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A.R. Rahman Scores With 'Slumdog Millionaire'

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A.R. Rahman Scores With 'Slumdog Millionaire'

A.R. Rahman Scores With 'Slumdog Millionaire'

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JACKI LYDEN, Host:

From NPR News, this is All Things Considered. I'm Jacki Lyden. Name a few musicians who've sold more than 100 million albums, Elvis, yeah, sure. The Beatles? Absolutely. Here's one to add to your list, A.R. Rahman. Rahman composed the music for more than 130 films in India and yes, he has sold over a 100 million records worldwide. But here in America, many are hearing his music for the first time in the smash hit film, "Slumdog Millionaire."

(Soundbite of "Jai Ho" by A.R. Rahman)

Unidentified Men: (Singing) Jai Ho, Jai Ho

LYDEN: This is a song called "Jai Ho" from A.R. Rahman's score to "Slumdog Millionaire" He's already picked up a Golden Globe for his work and he's up for three Oscars next month. A.R. Rahman joins us from the studios of NPR West. Thanks for stopping by.

Mr. A.R. RAHMAN (Music Composer): My pleasure.

LYDEN: This film has taken everyone in America by surprise with its success. How about you? Are you surprised that you're winning major awards here in United States?

Mr. RAHMAN: It's a big surprise. I think, I never even thought about awards when I did this movie. It was just - I just wanted to get away from what I was doing, and I just wanted to have fun.

LYDEN: But when I think about this music and what you've done with it, all the hooks in it, I mean, it grabs me in so many ways. It's impossible to sit still.

Mr. RAHMAN: I was very clear that nobody would understand most of the lyrics in Hindi. So, I need to have certain kind of syllables which will attract any audience and they could sing. So, "Jai Ho" is OK in that way. It means "be victorious." It was like a blessing, and it also could be pronounced very easily that any audience could sing that.

(Soundbite of "Jai Ho" by A.R. Rahman)

Jai Ho, Jai Ho, Jai Ho, Jai Ho Jai Ho, Jai Ho, Jai Ho, Jai Ho Aaja Ke Tale

LYDEN: Let's get a little background from you, you sort of came of age, I guess, with the whole curve of Bollywood music, haven't you?

Mr. RAHMAN: My first movie which I did in '91 called "Roja" was the turning point in my music career.

LYDEN: How old were you then?

Mr. RAHMAN: I was - I think 23, 24 or something.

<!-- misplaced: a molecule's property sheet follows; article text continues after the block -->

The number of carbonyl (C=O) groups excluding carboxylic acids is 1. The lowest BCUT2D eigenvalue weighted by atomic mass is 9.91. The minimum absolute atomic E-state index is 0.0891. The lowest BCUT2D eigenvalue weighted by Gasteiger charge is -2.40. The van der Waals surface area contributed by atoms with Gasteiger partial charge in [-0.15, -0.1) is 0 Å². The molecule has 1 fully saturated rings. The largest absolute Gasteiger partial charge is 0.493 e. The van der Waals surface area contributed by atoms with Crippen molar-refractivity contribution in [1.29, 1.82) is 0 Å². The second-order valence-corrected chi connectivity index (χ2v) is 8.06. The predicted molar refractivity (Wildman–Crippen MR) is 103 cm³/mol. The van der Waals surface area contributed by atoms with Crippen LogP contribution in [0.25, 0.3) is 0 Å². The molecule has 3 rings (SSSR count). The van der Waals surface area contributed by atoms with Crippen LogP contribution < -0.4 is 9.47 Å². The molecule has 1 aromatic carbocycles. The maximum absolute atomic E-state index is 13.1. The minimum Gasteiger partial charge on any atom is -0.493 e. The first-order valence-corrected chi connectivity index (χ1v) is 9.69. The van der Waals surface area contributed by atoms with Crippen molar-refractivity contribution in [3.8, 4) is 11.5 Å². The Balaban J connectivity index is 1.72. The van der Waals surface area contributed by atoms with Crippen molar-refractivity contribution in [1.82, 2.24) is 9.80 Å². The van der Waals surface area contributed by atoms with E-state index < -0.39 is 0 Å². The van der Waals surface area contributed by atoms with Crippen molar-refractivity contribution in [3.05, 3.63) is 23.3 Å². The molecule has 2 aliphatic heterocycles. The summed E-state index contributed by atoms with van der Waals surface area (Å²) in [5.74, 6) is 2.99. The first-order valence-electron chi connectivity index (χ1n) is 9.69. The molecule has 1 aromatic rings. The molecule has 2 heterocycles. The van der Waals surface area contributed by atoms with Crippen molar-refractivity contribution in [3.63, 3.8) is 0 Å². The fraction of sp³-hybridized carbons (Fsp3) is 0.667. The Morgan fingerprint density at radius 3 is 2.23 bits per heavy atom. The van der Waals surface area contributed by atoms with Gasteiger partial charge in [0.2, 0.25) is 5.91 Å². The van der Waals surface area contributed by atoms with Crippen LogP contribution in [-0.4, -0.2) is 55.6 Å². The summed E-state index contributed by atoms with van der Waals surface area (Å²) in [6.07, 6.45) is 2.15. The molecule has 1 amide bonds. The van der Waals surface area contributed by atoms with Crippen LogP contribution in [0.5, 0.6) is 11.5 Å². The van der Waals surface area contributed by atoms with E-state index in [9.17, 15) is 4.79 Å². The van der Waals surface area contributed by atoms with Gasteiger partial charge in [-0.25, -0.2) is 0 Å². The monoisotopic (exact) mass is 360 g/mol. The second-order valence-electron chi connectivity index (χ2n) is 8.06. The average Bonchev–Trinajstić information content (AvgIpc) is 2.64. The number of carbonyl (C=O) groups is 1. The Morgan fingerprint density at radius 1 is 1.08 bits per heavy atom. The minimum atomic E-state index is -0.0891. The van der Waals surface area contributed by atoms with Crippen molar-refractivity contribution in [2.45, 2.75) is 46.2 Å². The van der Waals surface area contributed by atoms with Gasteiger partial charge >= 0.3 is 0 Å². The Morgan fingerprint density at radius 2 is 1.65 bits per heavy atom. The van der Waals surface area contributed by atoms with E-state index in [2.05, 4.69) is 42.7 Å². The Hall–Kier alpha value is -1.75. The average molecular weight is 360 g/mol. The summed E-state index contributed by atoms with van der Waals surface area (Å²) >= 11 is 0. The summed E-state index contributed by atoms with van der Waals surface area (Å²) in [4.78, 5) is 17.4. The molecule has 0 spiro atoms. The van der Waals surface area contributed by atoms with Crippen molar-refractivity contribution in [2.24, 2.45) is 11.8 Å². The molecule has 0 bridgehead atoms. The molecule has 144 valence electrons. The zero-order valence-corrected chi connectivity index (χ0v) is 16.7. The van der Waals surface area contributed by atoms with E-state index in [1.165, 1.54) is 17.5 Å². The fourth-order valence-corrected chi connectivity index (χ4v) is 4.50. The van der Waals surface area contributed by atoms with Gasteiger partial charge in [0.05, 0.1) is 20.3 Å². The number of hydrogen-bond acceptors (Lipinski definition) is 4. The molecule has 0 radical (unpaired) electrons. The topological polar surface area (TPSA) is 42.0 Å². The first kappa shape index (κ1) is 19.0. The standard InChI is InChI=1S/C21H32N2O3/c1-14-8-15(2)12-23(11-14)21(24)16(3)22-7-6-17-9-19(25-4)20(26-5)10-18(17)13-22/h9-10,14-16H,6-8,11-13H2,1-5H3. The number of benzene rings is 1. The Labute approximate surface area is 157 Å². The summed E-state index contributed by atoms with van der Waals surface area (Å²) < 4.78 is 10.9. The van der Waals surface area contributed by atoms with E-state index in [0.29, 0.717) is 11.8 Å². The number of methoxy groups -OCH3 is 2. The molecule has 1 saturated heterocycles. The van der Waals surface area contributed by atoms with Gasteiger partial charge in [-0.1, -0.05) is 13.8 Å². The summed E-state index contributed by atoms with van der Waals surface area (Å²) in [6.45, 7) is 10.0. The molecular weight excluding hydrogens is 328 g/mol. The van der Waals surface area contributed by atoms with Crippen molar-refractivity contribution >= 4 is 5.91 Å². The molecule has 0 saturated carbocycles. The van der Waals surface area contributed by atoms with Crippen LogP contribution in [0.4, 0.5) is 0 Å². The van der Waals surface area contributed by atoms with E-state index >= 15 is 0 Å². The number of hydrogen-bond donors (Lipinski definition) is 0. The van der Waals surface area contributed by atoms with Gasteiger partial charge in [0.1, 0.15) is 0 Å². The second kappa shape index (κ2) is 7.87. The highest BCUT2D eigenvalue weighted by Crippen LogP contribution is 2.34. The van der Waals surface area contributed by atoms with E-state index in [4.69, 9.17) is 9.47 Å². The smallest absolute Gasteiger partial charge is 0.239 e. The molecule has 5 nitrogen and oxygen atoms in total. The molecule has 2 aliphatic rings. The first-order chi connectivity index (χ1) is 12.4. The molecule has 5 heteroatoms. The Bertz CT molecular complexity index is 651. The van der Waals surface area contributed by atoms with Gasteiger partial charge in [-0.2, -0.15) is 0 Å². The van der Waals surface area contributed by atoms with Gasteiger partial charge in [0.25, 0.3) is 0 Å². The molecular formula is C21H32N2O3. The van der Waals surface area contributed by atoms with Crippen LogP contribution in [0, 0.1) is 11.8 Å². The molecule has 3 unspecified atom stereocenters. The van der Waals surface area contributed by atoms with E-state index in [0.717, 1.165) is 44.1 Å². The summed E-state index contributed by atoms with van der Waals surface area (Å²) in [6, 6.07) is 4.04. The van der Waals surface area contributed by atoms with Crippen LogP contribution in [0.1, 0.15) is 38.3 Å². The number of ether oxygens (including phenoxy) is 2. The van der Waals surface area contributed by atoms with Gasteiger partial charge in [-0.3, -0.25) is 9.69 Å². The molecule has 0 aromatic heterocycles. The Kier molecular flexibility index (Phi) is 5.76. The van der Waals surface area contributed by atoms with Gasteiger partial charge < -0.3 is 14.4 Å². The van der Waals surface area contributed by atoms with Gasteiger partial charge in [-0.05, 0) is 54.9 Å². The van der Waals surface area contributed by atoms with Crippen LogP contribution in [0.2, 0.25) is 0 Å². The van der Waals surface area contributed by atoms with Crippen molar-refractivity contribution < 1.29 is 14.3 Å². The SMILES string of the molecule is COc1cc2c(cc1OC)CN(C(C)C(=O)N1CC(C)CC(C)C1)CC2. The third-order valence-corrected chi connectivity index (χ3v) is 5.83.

LYDEN: Mm hmm.

Mr. RAHMAN: And that got me a national award which was really a surprise at that time. Usually - national award comes to people who are really old and about to die (laughing).

(Soundbite of music)

Mr. RAHMAN: And so, people said that don't you think that's too early for you and don't you think that you - you'll lose your motivation in life? So, I think music in my opinion, is not about motivation in the way it's - it's not a running base. It's art. And my whole philosophy of music is different. It's almost like cooking and serving to people, seeing them smile and enjoying the food, really.

(Soundbite of "Chinna Chinna Aasai" by A.R. Rahman)

Chinna chinna aasai siragadikka aasai Muththu muththu aasai mudindhuvida aasai...

LYDEN: We talked a moment ago about wanting to sort of almost like cook for people and you're known for combining these wonderful eclectic forms of music - reggae, Brazilian drumming, did you feel you wanted to deliberately expand upon traditional styles?

Mr. Rahnman: Look, at the time when I was composing, it was all very regional and folk and classical - Indian classical, so young kids were listening to other stuff, which they love like, you know, western bands or other big stuff. And then they were neglecting film music. So, since I was doing a film, I said why can't film music have this? It will be cool for me to listen to it in the car. And I didn't want to do movies. I just want to do like one movie and get out. So, it started like a joke and it became like a bread and butter (laughing).

LYDEN: I want to ask you, A.R. Rahman, Bollywood is known for turning out movies, and you have been a pillar for the Indian film industry. You scored dozens and dozens of films. Do you work very quickly?